Liverpool celebrates arrival of Terracotta Warriors

Liverpool’s Terracotta Warriors exhibition opens tomorrow (February 9), starting a year of events marking 10 years since the city’s status as European Capital of Culture in 2008.

The city is home to the oldest Chinese community in Europe and will be celebrating the arrival of the China’s First Emperor and the Terracotta Warriors exhibition with Chinese New Year events during February.

On display at World Museum until October 28, the exhibition is expected to attract hundreds of thousands of people, taking the museum’s visitor numbers to more than seven million since 2008.

David Fleming, National Museums Liverpool director, said: “The past 10 years have been an absolute triumph for culture in Liverpool, and we are overjoyed to be able to mark this milestone year with our biggest exhibition yet; one that can’t be seen anywhere else in Europe.

“World Museum is one of the jewels in Liverpool’s cultural crown. It’s been in its current location since 1860 and welcomes almost 700,000 visitors every year. The Terracotta Warriors exhibition is surely one of the most important exhibitions we have ever held here.”

Spanning almost 1,000 years, the blockbuster exhibition tells the story of the formative years of the Chinese nation.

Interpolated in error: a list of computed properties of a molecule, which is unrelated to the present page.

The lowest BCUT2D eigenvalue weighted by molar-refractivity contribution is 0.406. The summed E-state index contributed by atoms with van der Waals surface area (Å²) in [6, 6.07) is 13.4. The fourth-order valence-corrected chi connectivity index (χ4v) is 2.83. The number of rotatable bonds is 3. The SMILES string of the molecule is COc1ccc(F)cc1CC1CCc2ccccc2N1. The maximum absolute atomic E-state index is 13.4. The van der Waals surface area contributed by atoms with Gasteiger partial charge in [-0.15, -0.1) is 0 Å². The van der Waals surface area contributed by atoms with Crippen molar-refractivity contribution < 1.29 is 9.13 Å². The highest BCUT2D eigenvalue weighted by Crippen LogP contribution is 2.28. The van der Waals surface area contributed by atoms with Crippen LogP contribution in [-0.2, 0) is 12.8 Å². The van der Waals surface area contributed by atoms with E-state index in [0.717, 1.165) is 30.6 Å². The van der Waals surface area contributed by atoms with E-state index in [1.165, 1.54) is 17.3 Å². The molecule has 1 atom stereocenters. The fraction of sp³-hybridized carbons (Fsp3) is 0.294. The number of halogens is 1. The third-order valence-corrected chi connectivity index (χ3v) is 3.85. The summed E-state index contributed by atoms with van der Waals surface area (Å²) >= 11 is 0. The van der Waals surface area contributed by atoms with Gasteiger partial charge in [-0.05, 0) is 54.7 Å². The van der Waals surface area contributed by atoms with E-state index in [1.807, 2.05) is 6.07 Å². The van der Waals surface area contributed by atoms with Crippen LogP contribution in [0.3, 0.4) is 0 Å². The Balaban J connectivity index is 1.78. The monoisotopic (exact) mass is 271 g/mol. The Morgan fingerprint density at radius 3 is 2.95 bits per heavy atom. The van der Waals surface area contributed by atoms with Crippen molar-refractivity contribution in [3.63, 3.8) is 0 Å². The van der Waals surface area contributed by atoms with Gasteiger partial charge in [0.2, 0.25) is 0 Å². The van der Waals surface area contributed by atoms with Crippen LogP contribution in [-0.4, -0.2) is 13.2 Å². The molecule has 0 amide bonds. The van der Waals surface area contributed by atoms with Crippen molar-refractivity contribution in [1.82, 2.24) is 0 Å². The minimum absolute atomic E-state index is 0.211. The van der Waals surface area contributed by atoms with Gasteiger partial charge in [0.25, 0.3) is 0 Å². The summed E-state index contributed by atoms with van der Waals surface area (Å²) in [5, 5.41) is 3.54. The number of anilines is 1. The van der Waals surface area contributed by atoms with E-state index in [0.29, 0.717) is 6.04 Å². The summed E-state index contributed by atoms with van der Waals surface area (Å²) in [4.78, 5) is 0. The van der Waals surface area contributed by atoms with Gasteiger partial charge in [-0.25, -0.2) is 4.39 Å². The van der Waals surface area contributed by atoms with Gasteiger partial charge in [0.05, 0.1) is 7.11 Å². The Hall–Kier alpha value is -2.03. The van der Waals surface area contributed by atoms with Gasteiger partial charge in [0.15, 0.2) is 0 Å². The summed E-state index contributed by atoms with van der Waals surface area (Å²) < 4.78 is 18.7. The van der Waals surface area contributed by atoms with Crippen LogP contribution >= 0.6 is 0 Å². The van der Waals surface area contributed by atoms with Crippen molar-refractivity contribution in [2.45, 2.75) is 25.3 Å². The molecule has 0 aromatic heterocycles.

There are 10 life-size figures – including a terracotta cavalry horse – on display as part of a collection of more than 180 artefacts from Emperor Qin Shi Huang’s vast burial complex in Shaanxi Province, north west China.

Culture secretary Matt Hancock said: “The Terracotta Warriors are an iconic cultural treasure produced by ancient China. Bringing them to Liverpool is a real coup and testament to the strength of the UK-China cultural relationship.

“This exhibition will boost tourism to the region, attract visitors from across the UK and Europe and highlights once again that Liverpool is a world class destination for arts and culture.”

The exhibition will be accompanied by a programme of activities for schools and a public events programme throughout the duration of its run.

Picture © Gareth Jones.